I posted recently about the increasingly positive news that cloud email providers have been gearing – large scale rollouts, more consumer acceptance and adoption by enterprise all point to a growing validity of the model.
My post, and some conversations I’d been having prior to it, kicked off a storm of correspondence including this email from a traditional IT provider (anonymous for obvious reasons);
Privacy is another major concern. Are you certain the data you have on those servers is not being trawled through by Google? Actually, that’s a rhetorical question. It IS being trawled through.
"Information collected by Google may be stored and processed in the United States or any other country in which Google Inc. or its agents maintain facilities. By using Google Desktop you consent to any such transfer of information outside of your country." I wonder what "processed" means? I guess you could ask Google for a definition, but I’d bet you could drive a bus through it.
"Google processes personal information on our servers in the United States of America and in other countries. In some cases, we process personal information on a server outside your own country." So your personal info gets spread far and wide, even if it is with apparently good intentions. I have no problem with Google/Amazon et al, they produce some great software, I’m sure their security teams are as good as anybody’s, and we use some similar technologies ourselves (in more controlled environments). But if you ask me, storing your _important_ data on a server you have NO control over, using applications you can’t control the deployment of, and publicly accessed using an exploitable interface (web browsers) is placing too much trust and responsibility outside your own organisation.
I’m not even going to try and convert the correspondent, he obviously has some deep seated distrust of cloud vendors that may prove insurmountable. But looking past the rhetoric, his last statement, viz a vis location of data, got me thinking.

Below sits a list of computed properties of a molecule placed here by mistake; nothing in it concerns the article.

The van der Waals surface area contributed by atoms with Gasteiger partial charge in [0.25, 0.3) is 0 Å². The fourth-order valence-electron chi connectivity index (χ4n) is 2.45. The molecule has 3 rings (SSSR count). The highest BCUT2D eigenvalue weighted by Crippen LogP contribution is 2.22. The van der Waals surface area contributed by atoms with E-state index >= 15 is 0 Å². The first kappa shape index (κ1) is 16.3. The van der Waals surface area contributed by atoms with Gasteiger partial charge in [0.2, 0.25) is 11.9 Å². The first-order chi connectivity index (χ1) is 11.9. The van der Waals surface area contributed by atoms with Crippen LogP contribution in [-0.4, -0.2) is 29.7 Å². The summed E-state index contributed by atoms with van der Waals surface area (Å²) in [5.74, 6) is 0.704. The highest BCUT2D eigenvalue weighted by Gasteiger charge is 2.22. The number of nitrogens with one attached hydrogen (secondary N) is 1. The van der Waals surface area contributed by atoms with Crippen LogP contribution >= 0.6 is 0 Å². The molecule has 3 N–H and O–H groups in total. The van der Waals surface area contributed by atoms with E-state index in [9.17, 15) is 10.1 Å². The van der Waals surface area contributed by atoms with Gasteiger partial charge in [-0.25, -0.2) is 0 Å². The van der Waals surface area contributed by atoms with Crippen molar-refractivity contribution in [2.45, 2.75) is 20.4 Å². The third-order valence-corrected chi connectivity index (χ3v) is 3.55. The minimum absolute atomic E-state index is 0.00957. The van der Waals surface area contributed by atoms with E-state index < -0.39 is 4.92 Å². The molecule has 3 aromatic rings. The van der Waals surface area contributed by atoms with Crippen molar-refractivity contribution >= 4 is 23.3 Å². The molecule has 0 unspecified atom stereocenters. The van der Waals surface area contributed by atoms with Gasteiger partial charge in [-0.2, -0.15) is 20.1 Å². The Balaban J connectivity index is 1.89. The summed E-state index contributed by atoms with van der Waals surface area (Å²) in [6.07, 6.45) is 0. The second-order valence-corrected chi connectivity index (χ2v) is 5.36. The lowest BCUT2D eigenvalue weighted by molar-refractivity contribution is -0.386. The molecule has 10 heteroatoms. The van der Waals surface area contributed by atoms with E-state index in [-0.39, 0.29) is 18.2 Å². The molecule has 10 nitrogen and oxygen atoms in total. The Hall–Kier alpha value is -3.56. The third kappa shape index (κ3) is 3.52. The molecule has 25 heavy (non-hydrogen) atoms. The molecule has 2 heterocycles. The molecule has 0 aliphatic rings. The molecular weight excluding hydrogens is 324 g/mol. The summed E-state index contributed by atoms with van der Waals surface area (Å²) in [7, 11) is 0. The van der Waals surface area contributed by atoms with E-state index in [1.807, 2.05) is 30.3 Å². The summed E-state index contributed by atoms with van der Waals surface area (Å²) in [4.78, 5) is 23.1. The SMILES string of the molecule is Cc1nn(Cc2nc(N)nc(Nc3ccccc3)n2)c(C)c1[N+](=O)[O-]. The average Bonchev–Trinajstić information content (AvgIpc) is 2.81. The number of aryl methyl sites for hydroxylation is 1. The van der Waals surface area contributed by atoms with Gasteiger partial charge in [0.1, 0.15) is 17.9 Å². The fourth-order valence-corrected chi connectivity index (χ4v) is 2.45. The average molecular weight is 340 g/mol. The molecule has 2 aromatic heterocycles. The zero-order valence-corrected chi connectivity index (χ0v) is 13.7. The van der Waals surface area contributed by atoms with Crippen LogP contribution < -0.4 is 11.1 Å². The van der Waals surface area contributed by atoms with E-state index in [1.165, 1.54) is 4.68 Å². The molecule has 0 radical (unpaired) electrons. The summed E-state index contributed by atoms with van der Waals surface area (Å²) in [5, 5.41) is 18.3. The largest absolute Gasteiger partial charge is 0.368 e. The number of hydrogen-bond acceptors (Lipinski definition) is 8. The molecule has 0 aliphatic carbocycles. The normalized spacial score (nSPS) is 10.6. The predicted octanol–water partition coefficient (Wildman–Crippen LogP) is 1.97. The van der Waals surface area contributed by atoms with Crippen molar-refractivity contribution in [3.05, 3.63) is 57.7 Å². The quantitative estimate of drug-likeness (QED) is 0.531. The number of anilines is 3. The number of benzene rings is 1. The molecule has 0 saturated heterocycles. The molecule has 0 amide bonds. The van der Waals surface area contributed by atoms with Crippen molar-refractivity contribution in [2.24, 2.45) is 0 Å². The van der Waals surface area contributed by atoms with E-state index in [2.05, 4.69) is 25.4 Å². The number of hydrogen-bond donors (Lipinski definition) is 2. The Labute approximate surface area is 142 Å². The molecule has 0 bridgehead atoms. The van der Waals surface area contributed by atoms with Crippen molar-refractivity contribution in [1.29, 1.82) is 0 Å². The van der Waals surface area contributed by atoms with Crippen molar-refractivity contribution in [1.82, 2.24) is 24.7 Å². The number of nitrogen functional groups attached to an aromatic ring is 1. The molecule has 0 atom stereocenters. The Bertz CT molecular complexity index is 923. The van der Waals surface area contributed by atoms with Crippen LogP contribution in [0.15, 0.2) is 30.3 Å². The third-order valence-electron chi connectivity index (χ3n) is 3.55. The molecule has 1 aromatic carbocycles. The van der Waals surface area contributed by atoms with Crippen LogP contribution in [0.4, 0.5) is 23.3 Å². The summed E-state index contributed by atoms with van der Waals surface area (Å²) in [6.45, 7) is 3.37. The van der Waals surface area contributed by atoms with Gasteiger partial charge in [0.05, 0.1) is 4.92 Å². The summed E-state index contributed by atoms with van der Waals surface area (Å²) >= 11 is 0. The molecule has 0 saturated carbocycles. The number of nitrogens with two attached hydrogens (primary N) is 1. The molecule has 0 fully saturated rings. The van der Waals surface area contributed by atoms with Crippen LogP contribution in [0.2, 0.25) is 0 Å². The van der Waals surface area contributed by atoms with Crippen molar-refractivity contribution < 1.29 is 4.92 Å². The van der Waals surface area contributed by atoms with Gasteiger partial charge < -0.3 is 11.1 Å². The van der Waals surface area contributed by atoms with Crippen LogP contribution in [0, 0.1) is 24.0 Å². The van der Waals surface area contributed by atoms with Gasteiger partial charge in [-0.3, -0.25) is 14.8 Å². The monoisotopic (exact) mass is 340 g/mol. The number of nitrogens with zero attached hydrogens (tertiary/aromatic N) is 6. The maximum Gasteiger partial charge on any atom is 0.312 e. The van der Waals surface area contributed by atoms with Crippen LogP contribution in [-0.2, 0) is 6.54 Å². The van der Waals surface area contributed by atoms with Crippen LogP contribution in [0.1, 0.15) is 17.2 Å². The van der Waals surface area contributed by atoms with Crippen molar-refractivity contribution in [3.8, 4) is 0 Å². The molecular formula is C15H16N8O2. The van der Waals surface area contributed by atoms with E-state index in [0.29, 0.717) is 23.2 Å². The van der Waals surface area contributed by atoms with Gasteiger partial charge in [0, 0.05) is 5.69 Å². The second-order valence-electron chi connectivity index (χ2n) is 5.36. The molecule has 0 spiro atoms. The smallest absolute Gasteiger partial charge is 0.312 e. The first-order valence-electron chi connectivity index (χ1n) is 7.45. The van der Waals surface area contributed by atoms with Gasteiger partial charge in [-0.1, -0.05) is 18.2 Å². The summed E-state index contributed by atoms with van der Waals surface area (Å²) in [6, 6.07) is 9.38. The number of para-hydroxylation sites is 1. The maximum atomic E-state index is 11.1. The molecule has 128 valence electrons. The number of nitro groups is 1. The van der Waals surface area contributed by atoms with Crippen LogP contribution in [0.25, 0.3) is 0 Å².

Recently I was made aware of a new Government initiative involving the provision of software products for small businesses. Apparently part of the requirements of the RFP is that the data had to be domiciled here in New Zealand. This precluded a number of otherwise completely suitable applications merely because they’re hosted (in this case) in the US. My correspondent alerted me to a communication that intimated that;
all RFPs in government at this time are coming out with requirements for data to be domiciled in New Zealand, so unless this is fixed [local software vendors who host offshore] will not be making any sales in the public sector …
Clearly it’s going to be more of an issue going forwards. At the recent Enterprise 2.0 conference in Boston, much time was spent discussing the privacy ramifications of enterprise social software. This discussion was made more complex by the huge variance in privacy requirements between (for example) the US and Europe. Add into the mix jurisdictional issues and government requirement regarding the domiciliation of data and there’s a huge challenge… and a huge opportunity,
Already we see cloud computing providers having the ability to shift chunks of data based on such diverse issues as spot electricity prices, climatic conditions, load balancing issues and the like – it’s not a far stretch to imagine providers offering geographic choice of cloud hosting as an option.
An accounting vendor, for example, could choose to have the databases which contain financial records only stored in one geographical location, while non-sensitive data can be stored wherever the cloud provider sees fit. In the same way that customers can pay extra for higher SLA levels for example, so too should they be able to pay extra for geographic specificity.
We’re rapidly nearing the point where cloud vendors need to appreciate the fact that customers have specific requirements and higher levels of customer satisfaction, increased revenue and higher uptake for cloud computing will come when those requirements are met.